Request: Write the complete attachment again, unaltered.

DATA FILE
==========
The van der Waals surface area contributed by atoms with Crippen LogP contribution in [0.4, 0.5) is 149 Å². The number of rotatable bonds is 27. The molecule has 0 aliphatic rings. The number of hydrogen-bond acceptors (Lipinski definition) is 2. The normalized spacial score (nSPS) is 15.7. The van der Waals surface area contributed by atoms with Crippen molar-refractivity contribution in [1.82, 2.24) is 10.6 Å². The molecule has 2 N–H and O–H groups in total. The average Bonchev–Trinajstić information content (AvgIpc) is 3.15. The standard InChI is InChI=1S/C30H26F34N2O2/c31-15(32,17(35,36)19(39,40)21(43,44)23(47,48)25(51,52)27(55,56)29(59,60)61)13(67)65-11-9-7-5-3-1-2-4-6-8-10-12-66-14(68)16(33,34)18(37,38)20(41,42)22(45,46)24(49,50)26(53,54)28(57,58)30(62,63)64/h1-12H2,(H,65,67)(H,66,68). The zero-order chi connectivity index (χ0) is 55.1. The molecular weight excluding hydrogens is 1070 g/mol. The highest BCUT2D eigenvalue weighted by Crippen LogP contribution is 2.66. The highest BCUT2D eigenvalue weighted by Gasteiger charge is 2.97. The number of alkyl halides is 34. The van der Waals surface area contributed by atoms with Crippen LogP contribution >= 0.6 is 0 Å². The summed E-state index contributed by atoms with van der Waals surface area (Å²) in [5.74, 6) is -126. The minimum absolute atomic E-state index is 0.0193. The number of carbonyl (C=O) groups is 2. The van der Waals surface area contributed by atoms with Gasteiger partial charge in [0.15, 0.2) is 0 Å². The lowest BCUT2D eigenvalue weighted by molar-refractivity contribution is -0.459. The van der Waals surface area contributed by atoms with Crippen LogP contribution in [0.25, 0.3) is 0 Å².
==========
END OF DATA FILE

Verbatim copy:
The van der Waals surface area contributed by atoms with Crippen LogP contribution in [0.4, 0.5) is 149 Å². The number of rotatable bonds is 27. The molecule has 0 aliphatic rings. The number of hydrogen-bond acceptors (Lipinski definition) is 2. The normalized spacial score (nSPS) is 15.7. The van der Waals surface area contributed by atoms with Crippen molar-refractivity contribution in [1.82, 2.24) is 10.6 Å². The molecule has 2 N–H and O–H groups in total. The average Bonchev–Trinajstić information content (AvgIpc) is 3.15. The standard InChI is InChI=1S/C30H26F34N2O2/c31-15(32,17(35,36)19(39,40)21(43,44)23(47,48)25(51,52)27(55,56)29(59,60)61)13(67)65-11-9-7-5-3-1-2-4-6-8-10-12-66-14(68)16(33,34)18(37,38)20(41,42)22(45,46)24(49,50)26(53,54)28(57,58)30(62,63)64/h1-12H2,(H,65,67)(H,66,68). The zero-order chi connectivity index (χ0) is 55.1. The molecular weight excluding hydrogens is 1070 g/mol. The highest BCUT2D eigenvalue weighted by Crippen LogP contribution is 2.66. The highest BCUT2D eigenvalue weighted by Gasteiger charge is 2.97. The number of alkyl halides is 34. The van der Waals surface area contributed by atoms with Crippen LogP contribution >= 0.6 is 0 Å². The summed E-state index contributed by atoms with van der Waals surface area (Å²) in [5.74, 6) is -126. The minimum absolute atomic E-state index is 0.0193. The number of carbonyl (C=O) groups is 2. The van der Waals surface area contributed by atoms with Gasteiger partial charge in [0.15, 0.2) is 0 Å². The lowest BCUT2D eigenvalue weighted by molar-refractivity contribution is -0.459. The van der Waals surface area contributed by atoms with Crippen LogP contribution in [0.25, 0.3) is 0 Å².